It's official: Norway has toppled Denmark to become the world's happiest country in 2017. Or, to put in local linguistic terms, the world's lykkeligste country. This year's rankings, which came this morning to coincide with the International Day of Happiness, surely has left more than one Danish unhappy, or ulykkelig (yes, Norwegian and Danish languages are close).

The World Happiness Report is an annual UN survey which ranks 155 countries by their state of global happiness, based on criteria including GDP per capita, life expectancy, freedom to make life choices, generosity and public trust. As expected, developed Western nations dominate the list, and nations of the African continent make up most of the bottom part. Worse, the report shows that "only two African countries have made significant gains in happiness over the past decade": Sierra Leone and Cameroon. A situation that booming demographics are unlikely to change.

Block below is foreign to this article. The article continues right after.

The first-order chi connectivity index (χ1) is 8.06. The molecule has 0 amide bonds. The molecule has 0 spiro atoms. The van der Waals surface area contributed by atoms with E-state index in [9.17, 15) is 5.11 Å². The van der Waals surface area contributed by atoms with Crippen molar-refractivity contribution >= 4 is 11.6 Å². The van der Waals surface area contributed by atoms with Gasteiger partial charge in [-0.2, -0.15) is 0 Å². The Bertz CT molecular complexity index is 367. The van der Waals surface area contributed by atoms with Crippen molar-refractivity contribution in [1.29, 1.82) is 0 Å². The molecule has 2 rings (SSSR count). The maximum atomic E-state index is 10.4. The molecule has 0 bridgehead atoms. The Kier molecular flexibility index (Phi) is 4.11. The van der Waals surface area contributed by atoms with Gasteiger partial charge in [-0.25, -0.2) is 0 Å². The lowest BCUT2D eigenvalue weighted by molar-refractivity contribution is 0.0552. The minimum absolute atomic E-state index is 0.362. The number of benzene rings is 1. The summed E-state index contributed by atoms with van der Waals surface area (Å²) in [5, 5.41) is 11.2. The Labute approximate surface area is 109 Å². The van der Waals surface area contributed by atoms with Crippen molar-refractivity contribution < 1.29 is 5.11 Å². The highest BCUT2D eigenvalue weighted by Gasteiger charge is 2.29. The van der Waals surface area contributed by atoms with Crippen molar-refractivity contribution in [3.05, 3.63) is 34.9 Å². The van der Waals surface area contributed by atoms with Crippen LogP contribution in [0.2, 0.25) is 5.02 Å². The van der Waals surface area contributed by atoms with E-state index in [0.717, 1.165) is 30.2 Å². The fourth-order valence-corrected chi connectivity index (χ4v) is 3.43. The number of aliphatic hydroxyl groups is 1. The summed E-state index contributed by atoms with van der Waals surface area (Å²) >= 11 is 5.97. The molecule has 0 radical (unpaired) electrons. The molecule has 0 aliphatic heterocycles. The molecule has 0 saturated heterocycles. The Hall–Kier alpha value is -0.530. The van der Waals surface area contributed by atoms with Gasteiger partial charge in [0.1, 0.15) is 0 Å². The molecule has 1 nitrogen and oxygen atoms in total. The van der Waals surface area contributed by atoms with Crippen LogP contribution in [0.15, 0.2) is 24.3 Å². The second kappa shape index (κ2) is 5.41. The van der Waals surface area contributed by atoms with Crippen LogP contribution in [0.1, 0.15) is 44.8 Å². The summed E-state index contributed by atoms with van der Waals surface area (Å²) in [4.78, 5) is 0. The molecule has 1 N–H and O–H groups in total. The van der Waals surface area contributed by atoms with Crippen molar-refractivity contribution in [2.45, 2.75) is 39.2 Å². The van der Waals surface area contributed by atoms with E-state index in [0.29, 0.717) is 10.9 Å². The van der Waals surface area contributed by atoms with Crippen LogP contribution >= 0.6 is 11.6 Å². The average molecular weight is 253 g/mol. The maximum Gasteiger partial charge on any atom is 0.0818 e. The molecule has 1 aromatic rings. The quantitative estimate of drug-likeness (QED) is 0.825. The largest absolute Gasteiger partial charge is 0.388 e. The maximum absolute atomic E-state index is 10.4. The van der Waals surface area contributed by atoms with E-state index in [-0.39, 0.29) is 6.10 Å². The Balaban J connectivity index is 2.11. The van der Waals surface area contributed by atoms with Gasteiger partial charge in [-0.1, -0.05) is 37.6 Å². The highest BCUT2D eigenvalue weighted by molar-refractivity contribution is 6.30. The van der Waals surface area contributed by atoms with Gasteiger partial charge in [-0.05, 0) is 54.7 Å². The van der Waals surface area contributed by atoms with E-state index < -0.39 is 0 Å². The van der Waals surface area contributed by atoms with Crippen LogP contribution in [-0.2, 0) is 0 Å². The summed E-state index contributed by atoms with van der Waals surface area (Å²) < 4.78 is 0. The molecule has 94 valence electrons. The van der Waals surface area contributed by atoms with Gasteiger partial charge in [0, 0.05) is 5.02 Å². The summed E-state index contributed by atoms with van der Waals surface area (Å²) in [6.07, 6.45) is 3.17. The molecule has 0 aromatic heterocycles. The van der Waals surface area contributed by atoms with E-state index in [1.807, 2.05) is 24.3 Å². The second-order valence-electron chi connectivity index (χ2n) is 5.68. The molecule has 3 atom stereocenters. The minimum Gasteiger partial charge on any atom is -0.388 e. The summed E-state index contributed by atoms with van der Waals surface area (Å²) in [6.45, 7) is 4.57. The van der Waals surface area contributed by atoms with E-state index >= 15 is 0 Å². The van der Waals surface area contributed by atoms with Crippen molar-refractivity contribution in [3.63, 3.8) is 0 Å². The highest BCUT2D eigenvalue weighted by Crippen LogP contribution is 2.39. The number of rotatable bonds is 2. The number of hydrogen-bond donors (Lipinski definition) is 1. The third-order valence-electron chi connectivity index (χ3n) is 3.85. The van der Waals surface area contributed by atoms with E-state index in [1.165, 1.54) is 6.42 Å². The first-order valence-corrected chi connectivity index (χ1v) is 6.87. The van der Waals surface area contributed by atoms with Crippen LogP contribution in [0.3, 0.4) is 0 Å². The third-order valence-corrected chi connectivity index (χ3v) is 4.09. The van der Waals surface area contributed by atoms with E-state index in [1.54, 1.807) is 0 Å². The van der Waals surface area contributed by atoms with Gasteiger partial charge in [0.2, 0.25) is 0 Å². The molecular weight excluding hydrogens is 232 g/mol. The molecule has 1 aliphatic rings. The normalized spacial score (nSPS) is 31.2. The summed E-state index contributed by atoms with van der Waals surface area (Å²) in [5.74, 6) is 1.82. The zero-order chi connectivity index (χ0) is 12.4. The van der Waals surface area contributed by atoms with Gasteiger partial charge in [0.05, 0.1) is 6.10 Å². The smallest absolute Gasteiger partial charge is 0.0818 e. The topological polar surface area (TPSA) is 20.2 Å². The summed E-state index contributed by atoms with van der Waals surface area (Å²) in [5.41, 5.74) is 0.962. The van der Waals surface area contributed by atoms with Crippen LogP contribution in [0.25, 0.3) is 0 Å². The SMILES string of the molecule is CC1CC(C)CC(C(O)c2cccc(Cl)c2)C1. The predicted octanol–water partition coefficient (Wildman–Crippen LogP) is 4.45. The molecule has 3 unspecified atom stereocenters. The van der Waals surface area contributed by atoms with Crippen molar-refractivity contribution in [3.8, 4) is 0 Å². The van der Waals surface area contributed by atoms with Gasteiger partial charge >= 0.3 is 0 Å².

Ethiopia, which ranked 119 and where a state of emergency was imposed in mid-2016 amid student protests, is a good indicator of the continent's current situation. As Italian journalist Enrico Caporale reports for La Stampa, the country has one of the highest population growth rates in the continent and it "is projected to reach 210 million people in 2060, up from the current 99 million." And like many other African countries, the former Italian colony is being caught in a vice between Chinese "neocolonialism" and a process of "Islamization" fostered by Gulf monarchies.

"Outside the airport, at the first traffic light, my taxi jockeys for position with a economy car driven by a man who appears to be Chinese. ‘Since they began arriving a few years ago I see them everywhere,' my Ethiopian taxi driver complains. ‘We used to call white people ferenji, which means foreigner, but now we mainly use it for the Chinese. They've built everything here."

Back in China, there is little doubt that this expansion abroad has helped accelerate a quarter-century of rather stunning economic growth. But how has the rise to becoming the world's No. 2 economy translated on the happy front? Monday's UN report notes that China remains stuck down in the 79th slot on the World Happiness Report, demonstrably no happier than they were before the economic boom. 伤心 Sad.

See more from Culture / Society here